Full recovery possible for 2 US Ebola patients (HealthDay News)
New research offers hope for HIV vaccine development (Boston University Medical Center via Medical Xpress)

Don't be left behind. Click here to see what else you missed.


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Mutated polio virus breaches vaccine protection
University of Bonn via Science 2.0
Thanks to effective vaccination, polio is nearly eradicated, and only a few hundred people are stricken worldwide each year. But researchers have reported alarming findings: A mutated virus was able to resist the vaccine protection to a considerable extent in the Congo in 2010. The pathogen could also potentially have infected many people in Germany.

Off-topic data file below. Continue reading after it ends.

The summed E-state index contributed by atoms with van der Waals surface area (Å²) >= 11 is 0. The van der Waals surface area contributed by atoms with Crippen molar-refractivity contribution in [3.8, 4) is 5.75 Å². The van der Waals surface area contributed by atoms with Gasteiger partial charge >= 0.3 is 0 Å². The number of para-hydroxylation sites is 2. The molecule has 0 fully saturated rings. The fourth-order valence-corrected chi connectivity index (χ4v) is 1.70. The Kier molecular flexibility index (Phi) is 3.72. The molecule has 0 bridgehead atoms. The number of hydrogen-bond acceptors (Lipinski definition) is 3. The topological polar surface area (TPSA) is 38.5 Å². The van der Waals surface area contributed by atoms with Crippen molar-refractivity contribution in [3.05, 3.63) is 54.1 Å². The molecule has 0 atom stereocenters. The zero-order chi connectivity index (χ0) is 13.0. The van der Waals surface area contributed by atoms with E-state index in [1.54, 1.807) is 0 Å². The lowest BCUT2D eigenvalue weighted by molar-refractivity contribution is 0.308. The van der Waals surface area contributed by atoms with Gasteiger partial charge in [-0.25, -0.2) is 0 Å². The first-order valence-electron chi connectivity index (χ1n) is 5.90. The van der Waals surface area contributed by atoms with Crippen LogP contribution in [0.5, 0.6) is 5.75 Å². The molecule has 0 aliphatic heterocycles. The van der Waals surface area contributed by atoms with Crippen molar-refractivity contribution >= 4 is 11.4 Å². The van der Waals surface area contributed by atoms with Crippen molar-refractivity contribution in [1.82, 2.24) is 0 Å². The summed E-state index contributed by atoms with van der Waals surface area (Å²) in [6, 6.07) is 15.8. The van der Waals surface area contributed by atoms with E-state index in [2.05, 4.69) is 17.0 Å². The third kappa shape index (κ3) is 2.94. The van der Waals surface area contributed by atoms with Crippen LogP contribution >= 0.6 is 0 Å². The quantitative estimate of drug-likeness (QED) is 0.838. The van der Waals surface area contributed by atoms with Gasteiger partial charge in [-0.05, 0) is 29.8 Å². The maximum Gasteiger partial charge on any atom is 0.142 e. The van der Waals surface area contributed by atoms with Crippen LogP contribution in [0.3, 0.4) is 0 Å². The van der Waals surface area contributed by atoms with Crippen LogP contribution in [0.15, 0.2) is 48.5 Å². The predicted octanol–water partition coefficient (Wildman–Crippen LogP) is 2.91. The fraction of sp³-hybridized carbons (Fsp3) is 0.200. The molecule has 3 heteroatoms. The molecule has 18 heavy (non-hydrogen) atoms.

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Scientists discover that drug used for DNA repair defects could treat leukemia and other cancers more effectively
HealthCanal
A team of scientists led by research associate professor Motomi Osato and professor Yoshiaki Ito from the Cancer Science Institute of Singapore at the National University of Singapore found that a drug originally designed for killing a limited type of cancer cells with DNA repair defects could potentially be used to treat leukemia and other cancers. The new study suggests that treatment with poly polymerase inhibitors, together with standard chemotherapy drugs, could be more effective in combating leukemia.
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FEATURED ARTICLE
MOST POPULAR ARTICLE
TRENDING ARTICLE
How cellular guardians of the intestine develop
Medical News Today
Even the most careful chosen meal can contain surprises. To defend against infectious microbes, viruses or other potential hazards that find their way to the intestines, a dedicated contingent of immune cells keeps watch within the thin layer of tissue that divides the contents of the gut from the body itself.

Share on FacebookTwitterShare on LinkedinE-mail article
read more